Going to a show?
Peter Kennedy Canchones Alpacas
A Guide for Exhibitors
So you are thinking of going to a show? Attending alpaca shows can be a valuable way of marketing your alpacas and getting some feedback from judges and other breeders on the progress of your breeding program. It is also a great way of meeting other breeders and catching up with friends.
How are the shows run? Exhibitors should have a good understanding of the show rules. The latest version of the AAA show rules can be found on the AAA web site. The show rules contain useful information regarding: v Alpaca conformation v AAA Breed Standard
Though showing your alpacas should be fun, it can be a daunting task, especially for your first show. Many questions can arise for the novice exhibitor such as:
v Specific show rules for Show Convenors, Exhibitors, Stewards, Judges
v How are the shows run?
v Information for Exhibitors
v How do you enter your alpacas into a show?
v Judging criteria
v What do you need to do to prepare your animals?
v Various forms for use by judges and show officials
v Information for Show Stewards
v How do you get them to the show?
v What do you do when you get there?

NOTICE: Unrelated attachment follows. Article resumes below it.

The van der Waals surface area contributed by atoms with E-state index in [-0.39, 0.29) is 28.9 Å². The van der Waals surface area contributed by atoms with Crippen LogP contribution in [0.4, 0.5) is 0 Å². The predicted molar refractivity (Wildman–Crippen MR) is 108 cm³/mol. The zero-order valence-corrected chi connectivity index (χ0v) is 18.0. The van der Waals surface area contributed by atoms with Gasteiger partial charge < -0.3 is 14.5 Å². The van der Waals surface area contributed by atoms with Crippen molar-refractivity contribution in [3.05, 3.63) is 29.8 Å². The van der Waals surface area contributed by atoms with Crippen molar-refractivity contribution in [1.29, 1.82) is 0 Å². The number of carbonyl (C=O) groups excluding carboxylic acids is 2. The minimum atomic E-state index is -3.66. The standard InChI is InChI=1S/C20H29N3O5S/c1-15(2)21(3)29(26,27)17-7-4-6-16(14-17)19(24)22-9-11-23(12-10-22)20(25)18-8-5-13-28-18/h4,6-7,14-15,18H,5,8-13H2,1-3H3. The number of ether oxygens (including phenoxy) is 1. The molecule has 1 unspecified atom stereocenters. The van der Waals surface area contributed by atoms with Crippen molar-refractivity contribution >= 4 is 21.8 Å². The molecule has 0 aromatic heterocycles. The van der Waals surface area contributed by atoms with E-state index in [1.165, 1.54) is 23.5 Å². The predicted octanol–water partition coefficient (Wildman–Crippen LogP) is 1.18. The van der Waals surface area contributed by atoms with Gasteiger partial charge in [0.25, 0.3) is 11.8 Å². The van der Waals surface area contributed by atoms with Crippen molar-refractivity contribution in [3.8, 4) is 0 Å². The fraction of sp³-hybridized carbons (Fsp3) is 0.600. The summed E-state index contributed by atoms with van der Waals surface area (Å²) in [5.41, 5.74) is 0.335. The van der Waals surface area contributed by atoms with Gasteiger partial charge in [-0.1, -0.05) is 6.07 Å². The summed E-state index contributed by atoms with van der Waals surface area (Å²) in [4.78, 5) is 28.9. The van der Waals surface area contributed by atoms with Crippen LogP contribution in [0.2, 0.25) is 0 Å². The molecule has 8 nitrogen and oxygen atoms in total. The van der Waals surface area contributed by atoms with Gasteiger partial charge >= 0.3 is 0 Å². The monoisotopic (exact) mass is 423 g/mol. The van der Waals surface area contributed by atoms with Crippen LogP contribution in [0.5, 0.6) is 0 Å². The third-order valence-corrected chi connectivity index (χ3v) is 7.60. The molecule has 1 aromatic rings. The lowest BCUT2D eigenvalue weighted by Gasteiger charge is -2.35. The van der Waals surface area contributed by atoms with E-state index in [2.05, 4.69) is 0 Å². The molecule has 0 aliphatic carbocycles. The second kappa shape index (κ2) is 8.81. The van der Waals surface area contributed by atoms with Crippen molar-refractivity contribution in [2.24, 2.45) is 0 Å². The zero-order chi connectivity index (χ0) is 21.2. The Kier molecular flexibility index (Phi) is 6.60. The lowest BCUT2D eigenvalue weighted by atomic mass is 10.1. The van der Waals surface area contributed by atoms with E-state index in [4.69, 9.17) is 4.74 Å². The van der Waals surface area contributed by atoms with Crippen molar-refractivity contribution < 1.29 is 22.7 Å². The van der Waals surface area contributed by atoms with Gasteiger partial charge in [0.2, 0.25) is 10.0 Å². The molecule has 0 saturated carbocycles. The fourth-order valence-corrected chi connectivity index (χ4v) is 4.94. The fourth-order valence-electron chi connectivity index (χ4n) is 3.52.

An alpaca show is run in classes based on the show schedule. The schedule specifies all the relevant information in relation to the show. It will cover such items as:
v What do you have to do in the show ring?
v Times for alpacas to be penned by
v What are the judges looking for?
v Classes offered at the show (both fleece and animal)
v What will you need to take for the animals and yourself?
v When can I leave? v Reference date for the calibration of the ages of the exhibit v Dress standards for exhibitors v Entry forms are usually associated with the schedule The schedule is based on approved AAA classes for the type of show that is being run, i.e either a colour based or age based championship show. Copies of these standard classes are part of the AAA show rules. 20